The May 2012 conference, titled Collaborating to Transform the Teaching Profession, was focused on highlighting innovative approaches—at both the state and district level—to improving student achievement by dramatically increasing the stature of the teaching profession and the number of highly effective teachers in our nation’s schools. The 2011 co-sponsors were joined in 2012 by the Council of Chief State School Officers (CCSSO), and in addition to convening district teams, the conference included state teams consisting of chief state school officers, state union leaders, and state school boards association and administrators association leaders. The 2012 conference was funded by significant grants from the Ford Foundation, the Bill & Melinda Gates Foundation, and the GE Foundation. [Emphasis added.]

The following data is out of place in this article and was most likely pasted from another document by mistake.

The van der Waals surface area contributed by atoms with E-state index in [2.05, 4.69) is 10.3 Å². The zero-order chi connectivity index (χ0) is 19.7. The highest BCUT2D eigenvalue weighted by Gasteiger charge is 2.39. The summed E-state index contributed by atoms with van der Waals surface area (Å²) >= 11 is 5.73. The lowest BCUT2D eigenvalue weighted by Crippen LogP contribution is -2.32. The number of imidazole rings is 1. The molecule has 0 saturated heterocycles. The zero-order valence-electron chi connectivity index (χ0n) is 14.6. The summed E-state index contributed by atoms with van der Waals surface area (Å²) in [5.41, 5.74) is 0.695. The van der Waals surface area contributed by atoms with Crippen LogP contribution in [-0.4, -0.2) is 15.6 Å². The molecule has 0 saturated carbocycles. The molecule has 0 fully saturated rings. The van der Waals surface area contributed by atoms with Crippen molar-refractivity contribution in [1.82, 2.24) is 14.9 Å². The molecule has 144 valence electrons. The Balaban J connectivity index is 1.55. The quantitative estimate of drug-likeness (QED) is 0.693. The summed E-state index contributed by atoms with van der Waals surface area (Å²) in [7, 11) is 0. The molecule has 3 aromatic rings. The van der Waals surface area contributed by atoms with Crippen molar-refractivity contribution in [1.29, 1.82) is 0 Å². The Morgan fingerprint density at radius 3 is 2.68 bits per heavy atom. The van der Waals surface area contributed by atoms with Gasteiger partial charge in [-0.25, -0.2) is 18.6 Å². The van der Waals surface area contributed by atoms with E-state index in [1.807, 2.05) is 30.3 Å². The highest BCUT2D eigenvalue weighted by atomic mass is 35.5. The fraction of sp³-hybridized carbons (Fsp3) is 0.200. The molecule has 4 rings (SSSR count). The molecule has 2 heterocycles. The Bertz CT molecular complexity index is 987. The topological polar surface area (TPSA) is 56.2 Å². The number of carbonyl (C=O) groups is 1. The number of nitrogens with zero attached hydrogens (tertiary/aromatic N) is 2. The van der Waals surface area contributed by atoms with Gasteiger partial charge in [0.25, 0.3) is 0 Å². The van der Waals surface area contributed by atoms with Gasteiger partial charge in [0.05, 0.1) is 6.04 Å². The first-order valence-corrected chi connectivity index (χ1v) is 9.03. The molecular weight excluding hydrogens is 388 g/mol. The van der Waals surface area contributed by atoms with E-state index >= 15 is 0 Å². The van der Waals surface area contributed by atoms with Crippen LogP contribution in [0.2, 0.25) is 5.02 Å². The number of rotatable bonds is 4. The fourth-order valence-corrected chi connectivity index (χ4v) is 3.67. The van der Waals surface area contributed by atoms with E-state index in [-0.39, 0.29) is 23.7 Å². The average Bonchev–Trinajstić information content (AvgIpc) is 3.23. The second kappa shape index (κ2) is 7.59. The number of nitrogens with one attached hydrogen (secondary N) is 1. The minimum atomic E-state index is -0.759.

As one might imagine, teacher evaluation based upon student test scores is included as part of the solution to the “broken” teacher evaluation system that needs fixing in order “to provide teachers with meaningful development opportunities.”
All of this Gates-funded USDOE-labor management collaboration is for our welfare, career teachers.
Of course, the Common Core State Standards (CCSS) were in this 2012 Gates-funded, USDOE-labor meeting: